SAN SEBASTIAN — Loic Magneron’s Paris-based Wide Management has acquired world sales rights to “Pretenders,” which world premiered at San Sebastian, as Wide cuts more sales on Locarno hit “Glory” and Berlin Teddy winner “Alone” and drives ever more into movies from Spain and Latin America.
“A cool, cutting debut” from Estonia’s Vallo Toomla, the “nervy” home-invasion thriller – as Variety described “Pretenders” – the San Sebastian New Directors entry turns on an on-the-rocks couple who are offered the summer home of rich friends, then take in a poorer couple who are camping nearby which allows the wife to pretend to be the home’s owner.
Screening in New Directors, “Pretenders” marks Wide’s latest pick-up from Eastern Europe, a region which has given the sales company some of its greatest hits.
“The Lesson,” from Bulgaria’s Kristina Grozeva and Peter Valchanov, a 2014 New Directors entry, sold to 50-plus countries, said company sources. The same directorial duo’s follow-up, “Glory,” which world premiered at August’s Locarno to an upbeat reaction, has now closed Spain with La Aventura Audiovisual, one of Spain’s new generation of boutique distributors whose recent acquisitions include “Into the Forest” and “The Kindergarten Teacher.” Launched in 2013 by Fernando Herranz, Aventura also bought “The Lesson.”
Turning on a railway worker who hands to the authorities some money he finds, but in not compensated as he thinks fit, “Glory” has already sold to I Wonder (Italy), Filmarti (Turkey) and Arti Film (Benelux); Bounty Films acquired Australia/New Zealand and JSC Europos Kinas (Lithuania).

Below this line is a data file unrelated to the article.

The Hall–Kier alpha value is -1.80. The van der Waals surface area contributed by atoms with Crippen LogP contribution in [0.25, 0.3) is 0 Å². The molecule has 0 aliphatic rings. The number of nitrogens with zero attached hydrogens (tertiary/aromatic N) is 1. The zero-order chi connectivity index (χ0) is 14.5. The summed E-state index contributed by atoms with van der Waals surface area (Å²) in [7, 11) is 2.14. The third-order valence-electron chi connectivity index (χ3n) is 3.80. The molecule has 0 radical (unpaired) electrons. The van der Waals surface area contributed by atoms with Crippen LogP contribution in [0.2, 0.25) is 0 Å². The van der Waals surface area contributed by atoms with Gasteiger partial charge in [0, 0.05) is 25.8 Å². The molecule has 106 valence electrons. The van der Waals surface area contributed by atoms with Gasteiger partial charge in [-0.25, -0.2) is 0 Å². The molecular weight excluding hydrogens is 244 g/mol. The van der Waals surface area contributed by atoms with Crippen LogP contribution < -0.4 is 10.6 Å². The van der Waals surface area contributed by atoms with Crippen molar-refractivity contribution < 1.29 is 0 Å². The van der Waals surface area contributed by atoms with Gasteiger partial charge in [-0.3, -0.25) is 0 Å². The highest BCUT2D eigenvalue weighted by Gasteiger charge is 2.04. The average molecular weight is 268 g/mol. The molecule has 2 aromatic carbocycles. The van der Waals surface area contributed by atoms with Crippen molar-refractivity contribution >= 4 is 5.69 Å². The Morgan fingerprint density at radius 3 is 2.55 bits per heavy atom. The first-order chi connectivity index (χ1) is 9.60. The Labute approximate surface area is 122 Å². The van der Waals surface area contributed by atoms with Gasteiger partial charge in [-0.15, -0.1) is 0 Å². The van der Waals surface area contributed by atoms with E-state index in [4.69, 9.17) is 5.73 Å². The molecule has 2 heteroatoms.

Wide’s broad Latin American line-up is led in terms of recent sales by Alex Anwandter’s “You’ll Never Be Alone,” an LGBT title which was selected for Berlin’s 2016 Panorama, winning a Special Jury Prize Teddy for the 5AM Producciones-Araucaria Cine production.
The first feature of Chilean composer-turned-director Anwandter, “Alone” centers on a gay teen who is viciously attacked by homophobic youths, and the subsequent attempts of his straight-laced father to repair their estranged relationship. A vision of tolerance in a conservative country, “Alone” has been sold to Mexico (Cine Tonala), Australia (SBS), Taiwan (Portico), Francia (Epicentre), Benelux (Arti Film), Italy (The Open Reel), Australia/U.K. (Bounty), Poland (Tongariro) and Serbia-Macedonia (Cutaway).
Exploring most often first features from Latin American directors attempting a more mainstream niche cinema, Wide’s Latino sales slate ranges from another LGBT title, “Tamara,”about Venezuela’s first transexual congressman, to Colombian erotic thriller “Fragments of Love,” two genre movies – Peru’s “The Light on the Hill” and Brazil’s “The Fostering” – and social-issue feature “El Pastor.”
Backed by Puerto Rico One Film Corporation and Caracol Cine, and produced by Diego Ramirez’s 64A Films, one of Colombia’s top production houses, “Fragments of Love” has closed Australia (Palace Films), South Korea (Sidus) and Japan (The Klockworx Co.).
Narrating how a woman’s tales of past sexual adventures drives her boyfriend to near-paranoid jealousy, Fernando Vallejo’s “Fragments of Love” won in early September the Glauber Rocha Award for best Latin American film at the recent Montreal Festival.
A Lima Festival world premiere in August, “The Light on the Hill” is a Peruvian procedural set in a godforsaken high Andes village still awash with superstition and centuries-old rites. Ricardo Velarde directs his first feature which screens next month at Spain’s Sitges Fantastic Film Festival, one of the world’s biggest genre events. Seen last year at Sitges, fantasy horror feature “The Fostering,” from Brazil’s Dante Vescio and Rodrigo Gasparini, has sold to Matchbox for the U.K. and Ireland.
Spaniard Kurro Gonzalez’s huis clos thriller “The Writer’s Burrow,” about a crime novelist who abducts a young woman sent by his publisher to help him get over writer’s block, has been licensed by Wide to Australia (SBS), Japan (New Select) and Turkey (Associated Entertainment). Syldavia Cinema will shortly release it in Spanish cinemas, said Wide’s Isabel Ivars.